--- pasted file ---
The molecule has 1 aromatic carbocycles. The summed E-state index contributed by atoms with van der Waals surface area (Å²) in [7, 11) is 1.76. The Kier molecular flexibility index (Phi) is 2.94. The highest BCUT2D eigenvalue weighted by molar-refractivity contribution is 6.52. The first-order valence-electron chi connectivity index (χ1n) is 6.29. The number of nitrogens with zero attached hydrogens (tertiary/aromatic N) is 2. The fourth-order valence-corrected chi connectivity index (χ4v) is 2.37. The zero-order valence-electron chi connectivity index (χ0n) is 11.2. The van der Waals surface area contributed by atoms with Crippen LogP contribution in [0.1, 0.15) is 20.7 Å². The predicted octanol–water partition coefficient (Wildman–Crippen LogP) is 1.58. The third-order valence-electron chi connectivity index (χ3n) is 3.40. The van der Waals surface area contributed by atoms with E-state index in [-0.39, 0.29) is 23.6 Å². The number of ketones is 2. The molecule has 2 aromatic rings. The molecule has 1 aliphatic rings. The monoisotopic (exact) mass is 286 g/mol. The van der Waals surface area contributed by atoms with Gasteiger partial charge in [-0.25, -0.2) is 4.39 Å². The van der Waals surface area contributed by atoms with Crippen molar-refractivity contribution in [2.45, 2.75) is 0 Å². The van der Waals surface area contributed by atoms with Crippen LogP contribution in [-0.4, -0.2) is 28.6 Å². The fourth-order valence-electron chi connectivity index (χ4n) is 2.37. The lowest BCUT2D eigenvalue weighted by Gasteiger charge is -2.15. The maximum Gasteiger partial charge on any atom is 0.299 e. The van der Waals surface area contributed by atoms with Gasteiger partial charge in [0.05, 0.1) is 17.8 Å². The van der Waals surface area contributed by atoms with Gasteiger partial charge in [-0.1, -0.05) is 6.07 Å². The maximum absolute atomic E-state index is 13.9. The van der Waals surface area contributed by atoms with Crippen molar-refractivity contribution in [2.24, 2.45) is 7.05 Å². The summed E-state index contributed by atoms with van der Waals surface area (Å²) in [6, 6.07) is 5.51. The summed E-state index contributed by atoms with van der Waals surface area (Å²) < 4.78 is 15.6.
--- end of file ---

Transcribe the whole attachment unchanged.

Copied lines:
The molecule has 1 aromatic carbocycles. The summed E-state index contributed by atoms with van der Waals surface area (Å²) in [7, 11) is 1.76. The Kier molecular flexibility index (Phi) is 2.94. The highest BCUT2D eigenvalue weighted by molar-refractivity contribution is 6.52. The first-order valence-electron chi connectivity index (χ1n) is 6.29. The number of nitrogens with zero attached hydrogens (tertiary/aromatic N) is 2. The fourth-order valence-corrected chi connectivity index (χ4v) is 2.37. The zero-order valence-electron chi connectivity index (χ0n) is 11.2. The van der Waals surface area contributed by atoms with Crippen LogP contribution in [0.1, 0.15) is 20.7 Å². The predicted octanol–water partition coefficient (Wildman–Crippen LogP) is 1.58. The third-order valence-electron chi connectivity index (χ3n) is 3.40. The van der Waals surface area contributed by atoms with E-state index in [-0.39, 0.29) is 23.6 Å². The number of ketones is 2. The molecule has 2 aromatic rings. The molecule has 1 aliphatic rings. The monoisotopic (exact) mass is 286 g/mol. The van der Waals surface area contributed by atoms with Gasteiger partial charge in [-0.25, -0.2) is 4.39 Å². The van der Waals surface area contributed by atoms with Crippen molar-refractivity contribution in [2.45, 2.75) is 0 Å². The van der Waals surface area contributed by atoms with Crippen LogP contribution in [-0.4, -0.2) is 28.6 Å². The fourth-order valence-electron chi connectivity index (χ4n) is 2.37. The lowest BCUT2D eigenvalue weighted by Gasteiger charge is -2.15. The maximum Gasteiger partial charge on any atom is 0.299 e. The van der Waals surface area contributed by atoms with Gasteiger partial charge in [0.05, 0.1) is 17.8 Å². The van der Waals surface area contributed by atoms with Gasteiger partial charge in [-0.1, -0.05) is 6.07 Å². The maximum absolute atomic E-state index is 13.9. The van der Waals surface area contributed by atoms with Crippen molar-refractivity contribution in [2.24, 2.45) is 7.05 Å². The summed E-state index contributed by atoms with van der Waals surface area (Å²) in [6, 6.07) is 5.51. The summed E-state index contributed by atoms with van der Waals surface area (Å²) < 4.78 is 15.6.